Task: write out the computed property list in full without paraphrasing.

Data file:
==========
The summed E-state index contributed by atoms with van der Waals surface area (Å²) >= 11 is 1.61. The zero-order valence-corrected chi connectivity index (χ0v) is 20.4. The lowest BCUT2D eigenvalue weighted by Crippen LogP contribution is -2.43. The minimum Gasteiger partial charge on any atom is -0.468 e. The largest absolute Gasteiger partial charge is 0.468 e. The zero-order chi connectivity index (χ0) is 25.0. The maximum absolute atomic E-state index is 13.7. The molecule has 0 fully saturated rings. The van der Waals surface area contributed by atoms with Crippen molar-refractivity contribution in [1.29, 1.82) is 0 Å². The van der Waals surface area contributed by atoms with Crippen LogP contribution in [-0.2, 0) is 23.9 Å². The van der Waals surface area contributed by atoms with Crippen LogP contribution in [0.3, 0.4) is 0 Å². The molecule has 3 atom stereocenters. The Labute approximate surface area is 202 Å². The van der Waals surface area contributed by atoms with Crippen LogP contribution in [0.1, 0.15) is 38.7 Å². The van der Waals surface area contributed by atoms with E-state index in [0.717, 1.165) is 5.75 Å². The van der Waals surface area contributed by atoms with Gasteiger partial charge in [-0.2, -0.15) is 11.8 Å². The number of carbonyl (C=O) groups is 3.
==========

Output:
The summed E-state index contributed by atoms with van der Waals surface area (Å²) >= 11 is 1.61. The zero-order valence-corrected chi connectivity index (χ0v) is 20.4. The lowest BCUT2D eigenvalue weighted by Crippen LogP contribution is -2.43. The minimum Gasteiger partial charge on any atom is -0.468 e. The largest absolute Gasteiger partial charge is 0.468 e. The zero-order chi connectivity index (χ0) is 25.0. The maximum absolute atomic E-state index is 13.7. The molecule has 0 fully saturated rings. The van der Waals surface area contributed by atoms with Crippen molar-refractivity contribution in [1.29, 1.82) is 0 Å². The van der Waals surface area contributed by atoms with Crippen LogP contribution in [-0.2, 0) is 23.9 Å². The van der Waals surface area contributed by atoms with Crippen LogP contribution in [0.3, 0.4) is 0 Å². The molecule has 3 atom stereocenters. The Labute approximate surface area is 202 Å². The van der Waals surface area contributed by atoms with Crippen LogP contribution in [0.1, 0.15) is 38.7 Å². The van der Waals surface area contributed by atoms with E-state index in [0.717, 1.165) is 5.75 Å². The van der Waals surface area contributed by atoms with Gasteiger partial charge in [-0.2, -0.15) is 11.8 Å². The number of carbonyl (C=O) groups is 3.